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Current Eruptions

Although detailed statistics are not kept on daily activity, generally there are around 20 volcanoes actively erupting at any particular time. The Smithsonian / USGS Weekly Volcanic Activity Report (WVAR) for the week ending on 16 October 2018 includes the 20 volcanoes bolded and shown below in the WVAR column (rollover for report).

Overall there are 40 volcanoes with ongoing eruptions as of the Stop Dates indicated, and as reported through the last data update (27 September 2018), sorted with the most recently started eruption at the top. Information about more recently started eruptions can be found in the Weekly Report linked above.

An eruption marked as "continuing" does not always mean that the activity is continuous or happening today, but that there have been at least some intermittent eruptive events at that volcano without a break of at least 3 months since it started. An eruption listed here also might have ended since the last public data update, or at the update time a firm end date had not yet been determined due to potential renewed activity.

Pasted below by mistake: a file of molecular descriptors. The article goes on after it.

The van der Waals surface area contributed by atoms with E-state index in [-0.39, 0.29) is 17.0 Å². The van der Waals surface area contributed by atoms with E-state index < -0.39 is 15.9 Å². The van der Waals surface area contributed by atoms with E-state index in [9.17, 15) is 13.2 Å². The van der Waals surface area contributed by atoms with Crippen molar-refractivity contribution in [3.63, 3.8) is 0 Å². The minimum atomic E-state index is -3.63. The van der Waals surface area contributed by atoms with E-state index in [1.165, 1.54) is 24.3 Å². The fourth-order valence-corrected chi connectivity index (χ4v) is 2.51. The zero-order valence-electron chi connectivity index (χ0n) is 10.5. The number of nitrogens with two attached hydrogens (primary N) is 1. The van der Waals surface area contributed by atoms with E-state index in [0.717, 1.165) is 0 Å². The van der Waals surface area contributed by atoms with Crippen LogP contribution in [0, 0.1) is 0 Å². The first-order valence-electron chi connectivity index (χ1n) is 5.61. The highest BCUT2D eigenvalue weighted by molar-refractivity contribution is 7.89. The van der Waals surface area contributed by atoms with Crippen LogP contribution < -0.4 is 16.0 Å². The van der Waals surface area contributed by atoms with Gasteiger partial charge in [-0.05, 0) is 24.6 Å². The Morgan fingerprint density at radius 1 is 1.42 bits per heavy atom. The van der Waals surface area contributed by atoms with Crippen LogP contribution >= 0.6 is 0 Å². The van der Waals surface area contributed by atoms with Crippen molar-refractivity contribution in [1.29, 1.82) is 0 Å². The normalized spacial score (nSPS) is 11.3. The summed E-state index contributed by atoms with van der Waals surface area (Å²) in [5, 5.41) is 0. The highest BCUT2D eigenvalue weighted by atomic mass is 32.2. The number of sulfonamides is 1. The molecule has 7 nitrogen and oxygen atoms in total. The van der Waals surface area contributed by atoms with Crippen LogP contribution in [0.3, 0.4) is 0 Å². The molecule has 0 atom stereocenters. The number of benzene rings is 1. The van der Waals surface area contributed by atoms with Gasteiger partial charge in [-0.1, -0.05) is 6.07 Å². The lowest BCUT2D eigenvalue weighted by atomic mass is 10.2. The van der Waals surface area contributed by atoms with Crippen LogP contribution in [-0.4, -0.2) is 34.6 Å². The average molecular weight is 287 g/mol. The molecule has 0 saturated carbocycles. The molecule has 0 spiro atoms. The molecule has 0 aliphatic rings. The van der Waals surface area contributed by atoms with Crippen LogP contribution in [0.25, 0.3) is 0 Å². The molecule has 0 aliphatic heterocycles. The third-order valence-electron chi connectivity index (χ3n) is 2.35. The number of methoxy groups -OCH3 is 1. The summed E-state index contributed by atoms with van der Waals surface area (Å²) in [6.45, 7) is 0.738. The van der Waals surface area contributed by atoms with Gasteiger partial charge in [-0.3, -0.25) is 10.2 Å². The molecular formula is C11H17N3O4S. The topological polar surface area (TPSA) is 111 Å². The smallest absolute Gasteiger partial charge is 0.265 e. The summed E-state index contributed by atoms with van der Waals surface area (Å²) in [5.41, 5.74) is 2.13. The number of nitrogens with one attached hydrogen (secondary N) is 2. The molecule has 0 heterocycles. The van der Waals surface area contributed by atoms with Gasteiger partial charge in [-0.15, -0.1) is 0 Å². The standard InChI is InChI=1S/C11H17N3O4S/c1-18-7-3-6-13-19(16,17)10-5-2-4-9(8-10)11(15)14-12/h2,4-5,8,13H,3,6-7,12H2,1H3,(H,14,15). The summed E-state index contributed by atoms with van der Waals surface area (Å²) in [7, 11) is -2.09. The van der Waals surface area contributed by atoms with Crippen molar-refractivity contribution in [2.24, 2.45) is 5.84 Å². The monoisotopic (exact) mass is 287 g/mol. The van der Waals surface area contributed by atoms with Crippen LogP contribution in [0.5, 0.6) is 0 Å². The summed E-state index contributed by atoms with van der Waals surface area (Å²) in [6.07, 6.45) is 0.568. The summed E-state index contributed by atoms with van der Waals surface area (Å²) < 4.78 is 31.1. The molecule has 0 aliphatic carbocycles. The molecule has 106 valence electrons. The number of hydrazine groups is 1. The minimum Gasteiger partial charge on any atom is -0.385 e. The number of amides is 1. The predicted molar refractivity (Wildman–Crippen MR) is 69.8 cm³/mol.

Volcano Country Eruption Start Date Eruption Stop Date Max VEI WVAR
Sarychev Peak Russia 2018 Sep 12 ± 1 days 2018 Sep 21 (continuing) 2 Yes
Veniaminof United States 2018 Sep 4 2018 Sep 27 (continuing) 1 Yes
Sangay Ecuador 2018 Aug 8 2018 Sep 27 (continuing) 2
Krakatau Indonesia 2018 Jun 18 2018 Sep 27 (continuing) 1
Merapi Indonesia 2018 May 11 2018 Sep 27 (continuing) 3 Yes
Karymsky Russia 2018 Apr 28 2018 Sep 27 (continuing) 3
Piton de la Fournaise France 2018 Apr 3 2018 Sep 27 (continuing) 0 Yes
Mayon Philippines 2018 Jan 13 2018 Sep 26 (continuing) 2
Agung Indonesia 2017 Nov 21 2018 Sep 24 (continuing) 3
Ol Doinyo Lengai Tanzania 2017 Apr 9 2018 Aug 12 (continuing) 0
Aira Japan 2017 Mar 25 2018 Sep 27 (continuing) 1 Yes
Sabancaya Peru 2016 Nov 6 2018 Sep 27 (continuing) 3 Yes
Ebeko Russia 2016 Oct 20 2018 Sep 27 (continuing) 2 Yes
Saunders United Kingdom 2016 Sep 28 2018 Sep 23 (continuing) 1
Cleveland United States 2016 Apr 16 2018 Sep 27 (continuing) 2
Nevados de Chillan Chile 2016 Jan 8 2018 Sep 27 (continuing) 2
Masaya Nicaragua 2015 Oct 3 2018 Sep 26 (continuing) 1